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Texas lawmakers are debating a bill that would allow partisan actors to request election audits

Signs which will be posted at Harris County polling sites are lined up at election headquarters Tuesday, Sept. 29, 2020, in Houston.
AP Photo
David J. Phillip
Signs which will be posted at Harris County polling sites are lined up at election headquarters Tuesday, Sept. 29, 2020, in Houston.

Partisan actors would be able to request an audit of elections in Texas counties under a new bill being fast-tracked through the Texas Senate, despite not being added by Gov. Greg Abbott to the special session agenda.

Senate Bill 47 was introduced Friday by state Sen. Paul Bettencourt, R-Houston, and would allow county party leaders, candidates, judges and political committees to formally ask the Texas secretary of state’s office to review any “irregularities” in an election.

The bill analysis references a “significant number of irregularities that occurred yet were not addressed” in the November 2020 election, though it does not specifically mention what those irregularities were.

If the secretary of state’s office does find violations, it could levy a fine for $500 to each violation that is not remedied in 30 days.

“I think it’s…important that we set up that, regardless of where you are in the state, if you have a legitimate question about election irregularity, that you get an answer,” Bettencourt said in a Senate committee hearing Monday. “And there is a penalty at the end, if there’s noncompliance, of $500 a day. And that’s to finally make sure that this process comes to a close.”

But Stephanie Gómez, associate director of Common Cause Texas, said the bill would create chaos in the election process.

“The process creates confusion and distrust in our democracy, inflames suspicion in the myth of rampant voter fraud, and keeps alive the hopes of those who were so consumed with sowing disbelief in our democracy and chasing conspiracy theories that they literally led an attack on the U.S. Capitol not even a year ago," Gómez said.

Lawmakers took testimony despite the fact that the bill is not currently on the call for the third special session, which means it's not eligible for final passage at this time. Gov. Abbott, who has sole discretion over what gets placed on the call, could place it on the next special session agenda if one is required, but so far has declined to commit to doing so.

It was later passed out of committee Monday night.

The bill was introduced a little more than a week after President Donald Trump publicly requested Abbott put such a measure on the special session agenda. Trump has argued without evidence that widespread voter fraud led to his defeat in the 2020 presidential election. At least 63 lawsuits seeking to throw out votes in some states were dismissed after judges discovered no evidence to support fraud claims.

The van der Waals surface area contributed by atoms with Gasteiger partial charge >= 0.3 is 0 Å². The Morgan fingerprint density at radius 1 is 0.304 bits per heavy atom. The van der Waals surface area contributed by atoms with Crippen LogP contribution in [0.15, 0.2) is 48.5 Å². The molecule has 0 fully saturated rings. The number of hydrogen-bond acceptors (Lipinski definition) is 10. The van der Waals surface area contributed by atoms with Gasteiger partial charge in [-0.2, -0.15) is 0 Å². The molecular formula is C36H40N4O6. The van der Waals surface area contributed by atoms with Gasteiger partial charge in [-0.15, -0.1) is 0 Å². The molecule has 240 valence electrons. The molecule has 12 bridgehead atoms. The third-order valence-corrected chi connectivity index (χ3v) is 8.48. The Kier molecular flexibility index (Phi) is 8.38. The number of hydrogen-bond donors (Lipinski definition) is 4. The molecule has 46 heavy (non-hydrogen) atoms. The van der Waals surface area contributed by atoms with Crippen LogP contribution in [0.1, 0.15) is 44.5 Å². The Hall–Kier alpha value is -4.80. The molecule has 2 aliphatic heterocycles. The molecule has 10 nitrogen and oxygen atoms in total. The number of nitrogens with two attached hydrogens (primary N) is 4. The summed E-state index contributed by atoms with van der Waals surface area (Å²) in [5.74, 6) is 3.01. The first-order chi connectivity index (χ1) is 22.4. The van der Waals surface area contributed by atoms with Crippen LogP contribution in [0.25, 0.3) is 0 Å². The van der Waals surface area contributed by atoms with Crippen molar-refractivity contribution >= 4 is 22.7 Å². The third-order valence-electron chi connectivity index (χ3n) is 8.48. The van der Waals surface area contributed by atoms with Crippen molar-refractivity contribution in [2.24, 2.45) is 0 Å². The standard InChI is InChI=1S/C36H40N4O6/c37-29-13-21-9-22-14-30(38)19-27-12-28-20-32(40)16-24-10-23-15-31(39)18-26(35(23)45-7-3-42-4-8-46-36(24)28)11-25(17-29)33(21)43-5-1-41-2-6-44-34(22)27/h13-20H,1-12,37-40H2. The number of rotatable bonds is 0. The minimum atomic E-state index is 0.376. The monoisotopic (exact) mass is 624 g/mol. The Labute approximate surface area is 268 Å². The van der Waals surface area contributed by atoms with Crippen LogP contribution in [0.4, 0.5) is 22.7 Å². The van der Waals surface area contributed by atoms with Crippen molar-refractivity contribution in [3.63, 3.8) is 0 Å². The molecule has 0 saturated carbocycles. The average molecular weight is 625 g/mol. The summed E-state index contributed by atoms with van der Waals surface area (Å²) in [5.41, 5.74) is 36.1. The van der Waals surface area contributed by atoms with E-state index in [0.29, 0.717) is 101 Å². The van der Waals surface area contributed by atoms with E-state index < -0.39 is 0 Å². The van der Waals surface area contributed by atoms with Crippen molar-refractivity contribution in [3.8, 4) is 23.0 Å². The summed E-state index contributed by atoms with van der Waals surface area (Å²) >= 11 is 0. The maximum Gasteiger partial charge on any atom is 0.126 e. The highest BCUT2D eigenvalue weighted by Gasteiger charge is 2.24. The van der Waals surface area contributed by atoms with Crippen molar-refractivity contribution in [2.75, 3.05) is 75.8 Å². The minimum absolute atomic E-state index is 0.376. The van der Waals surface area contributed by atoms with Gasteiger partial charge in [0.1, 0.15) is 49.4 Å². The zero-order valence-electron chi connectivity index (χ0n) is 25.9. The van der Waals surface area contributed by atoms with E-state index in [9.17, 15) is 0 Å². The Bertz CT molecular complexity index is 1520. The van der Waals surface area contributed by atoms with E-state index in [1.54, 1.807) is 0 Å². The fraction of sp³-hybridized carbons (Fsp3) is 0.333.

Hours after Trump made his request for an audit on Sept. 24, the secretary of state’s office announced an audit into Harris, Dallas, Tarrant and Collin counties, only one of which — Collin County — voted for the former president.

As of Monday, Harris County had still not received requests for records related to the audit from the secretary of state’s office, according the Harris County attorney's office.

In an email, Harris County Attorney Christian Menefee said the bill was “another attempt to spread the Big Lie perpetuated by Donald Trump.”

“This proposed bill will only undermine faith in our elections, burden our election officials, and waste taxpayer dollars just to appease a few people searching for a problem where there isn't one,” Menefee said. “We will continue to watch this bill closely and consider our legal options."

Elections Administrator Isabel Longoria did not respond to a request for comment Monday.

There is currently no Texas secretary of state after the retirement of Ruth Hughs in May, and it was not immediately clear who ordered the audit. A spokesperson for the governor has confirmed that Deputy Secretary of State Joe Esparza is now leading the office on an interim basis.

But even the secretary of state’s office itself has sought to dismiss claims of widespread fraud in Texas. Earlier this year, a deputy for Hughs told state lawmakers that “Texas had an election that was smooth and secure.”
Copyright 2021 Houston Public Media News 88.7. To see more, visit Houston Public Media News 88.7.

Andrew Schneider
Paul DeBenedetto
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